AMD K6-3 Preview

by Anand Lal Shimpi on December 21, 1998 5:29 PM EST

The Importance of Cache

Cache is one of those topics most people just assume is important and move on with their lives, an approach you cant really condemn since, for most of you, there is no pressing reason to understand the immediate functionality of cache in a system. However, if youre making any purchase, you should always be aware of the factors that would make one purchase a better than another.

Cache is nothing more than high speed memory that is located closer to your CPU for faster access to frequently used data. The first place your CPU looks for data is in the cache, and more specifically, the cache located on the CPU itself, referred to as Level 1 or L1 cache. If the data the CPU is looking for isnt present in the L1 cache, or it fails to retrieve it in the current clock cycle, it then looks for it in the secondary cache, if present, otherwise it retrieves it from your system memory. Assuming that there is a secondary cache present (L2 cache), the processor can then retrieve it from a source slower than that of the L1 cache, yet still faster than if it had gone all the way to the system memory to retrieve the data. This process continues with however many levels of cache your system has before the processor has no other option than to retrieve the data from system memory, the slowest option out of them all.

In the ideal situation, all one would need to have an efficient system would be a large amount of cache, where most data would be retrieved from, unfortunately this isnt the case. In the event that the data isnt retrieved from the cache, the data is obtained from the system memory. Lets take two identical computers, both with 64KB of L1 cache, one with 512KB of L2 cache running at 150MHz and the other with 256KB of L2 cache running at 300MHz, twice the speed. Now lets say that we have a number of applications running at the same time, nothing too incredibly strenuous on the processor, just a bunch of your normal office applications. Every time we open up a file, send something to the printer, or modify a document, were executing a number of instructions over and over again, this is where cache shows its true benefits, in accessing frequently used data. If all the data could be retrieved by the processor from the cache in both cases, the system with 512KB of L2 cache running at 150MHz would probably end up being faster simply due to the fact that it has more cache and could probably store more of the repeated instructions over time. However, if only a small percentage of the data was actually retrieved by the processor from the L2 cache, the second system would probably be faster as the data which could be retrieved by the processor would be accessed at a much higher rate since the L2 cache is operating at twice the speed of the first processor.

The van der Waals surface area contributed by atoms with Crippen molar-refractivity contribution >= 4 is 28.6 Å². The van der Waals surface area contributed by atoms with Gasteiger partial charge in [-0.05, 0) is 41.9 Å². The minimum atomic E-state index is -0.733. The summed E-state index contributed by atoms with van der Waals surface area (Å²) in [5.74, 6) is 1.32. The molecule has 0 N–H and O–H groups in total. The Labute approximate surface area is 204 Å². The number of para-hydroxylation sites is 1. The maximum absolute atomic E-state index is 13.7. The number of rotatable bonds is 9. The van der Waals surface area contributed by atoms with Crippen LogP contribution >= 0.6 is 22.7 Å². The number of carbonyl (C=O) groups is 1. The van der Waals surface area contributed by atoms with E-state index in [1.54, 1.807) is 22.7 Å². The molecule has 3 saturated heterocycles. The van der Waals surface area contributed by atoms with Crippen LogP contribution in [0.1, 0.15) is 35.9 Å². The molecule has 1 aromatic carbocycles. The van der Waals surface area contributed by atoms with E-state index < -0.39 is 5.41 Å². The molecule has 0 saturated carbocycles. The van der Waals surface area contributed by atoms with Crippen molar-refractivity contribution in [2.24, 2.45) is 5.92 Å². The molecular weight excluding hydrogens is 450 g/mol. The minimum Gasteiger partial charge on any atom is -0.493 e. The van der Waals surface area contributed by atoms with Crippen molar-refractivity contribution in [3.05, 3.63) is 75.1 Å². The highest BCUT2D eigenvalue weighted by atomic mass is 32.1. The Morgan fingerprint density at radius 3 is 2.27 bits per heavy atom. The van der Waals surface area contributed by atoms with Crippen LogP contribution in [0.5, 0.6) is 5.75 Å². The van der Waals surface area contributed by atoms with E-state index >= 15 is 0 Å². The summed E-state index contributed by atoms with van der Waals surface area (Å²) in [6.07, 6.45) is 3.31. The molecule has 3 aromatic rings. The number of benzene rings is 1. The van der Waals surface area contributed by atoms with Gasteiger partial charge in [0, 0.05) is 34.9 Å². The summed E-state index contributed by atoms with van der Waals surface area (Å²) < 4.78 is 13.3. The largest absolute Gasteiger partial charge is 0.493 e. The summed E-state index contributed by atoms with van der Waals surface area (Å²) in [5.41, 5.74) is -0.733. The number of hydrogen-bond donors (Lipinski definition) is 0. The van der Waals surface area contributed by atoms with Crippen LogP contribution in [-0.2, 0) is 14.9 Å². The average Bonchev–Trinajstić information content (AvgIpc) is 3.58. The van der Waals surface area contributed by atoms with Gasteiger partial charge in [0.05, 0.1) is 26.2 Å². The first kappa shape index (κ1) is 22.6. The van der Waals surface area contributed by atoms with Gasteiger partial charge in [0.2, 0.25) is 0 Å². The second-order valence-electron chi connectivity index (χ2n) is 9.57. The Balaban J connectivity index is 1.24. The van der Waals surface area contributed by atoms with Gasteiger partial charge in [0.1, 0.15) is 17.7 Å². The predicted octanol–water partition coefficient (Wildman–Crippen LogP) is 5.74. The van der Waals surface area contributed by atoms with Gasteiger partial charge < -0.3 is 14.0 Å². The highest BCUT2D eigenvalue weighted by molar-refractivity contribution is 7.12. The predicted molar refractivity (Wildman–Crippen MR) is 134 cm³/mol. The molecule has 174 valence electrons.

There is a tradeoff between more cache running at a lower speed, and less cache running at a higher speed, and AMD decided to position themselves at the most strategic point, an almost perfect balance between quantity and performance. While the Pentium II has a full 512KB of L2 cache, it is only running at 50% of the clock speed, and the Celeron A has its L2 cache running at clock speed, however it is only outfitted with 128KB of L2 cache. AMD chose to include a full 256KB of L2 cache at clock speed on the K6-3, something Intel will be doing in January with the release of their Dixon processor.

The problem with the original K6-2 was that the L2 cache was always locked down to the speed of your systems Front Side Bus (FSB) frequency, in most cases, 100MHz, and realistically, at most, 125MHz. With the L2 cache on all K6-2 systems never rising above 125MHz (anything above 125MHz put too much of a strain on peripherals, and would usually crash randomly), AMD was at a disadvantage in that with every clock speed increase, the Pentium II would widen the performance gap between itself and the K6-2 since the Pentium II derives its L2 cache speed from the CPUs speed. This issue has been thoroughly averted with the inclusion of the L2 cache on the die of the K6-3, so for once, AMD has a performance advantage over the Pentium II. When the K6-3 makes its debut, even the Pentium II 450s 225MHz L2 cache wont be able to keep up with the 350MHz - 450MHz L2 cache speeds of the first K6-3s.

Index Backwards Compatibility
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  • Remingtonh - Tuesday, March 27, 2012 - link

    So the statements suggesting that the K6-3 is highly competitive in price and highly overclockable, the statement to expect this processor to be a blow to Intel's market share appears to be highly speculative.

    I'm curious - did the K6-3 ultimately deal a wicked blow to Intel's market share?
    Reply
  • Remingtonh - Tuesday, March 27, 2012 - link

    I meant to say the statements suggesting the the K6-3 is highly competitive in price and highly overclockable may be factual, however the statement suggesting this processor will be a blow to Intel's market share appears to be highly speculative.

    I'm curious - did the K6-3 ultimately deal a wicked blow to Intel's market share?
    Reply

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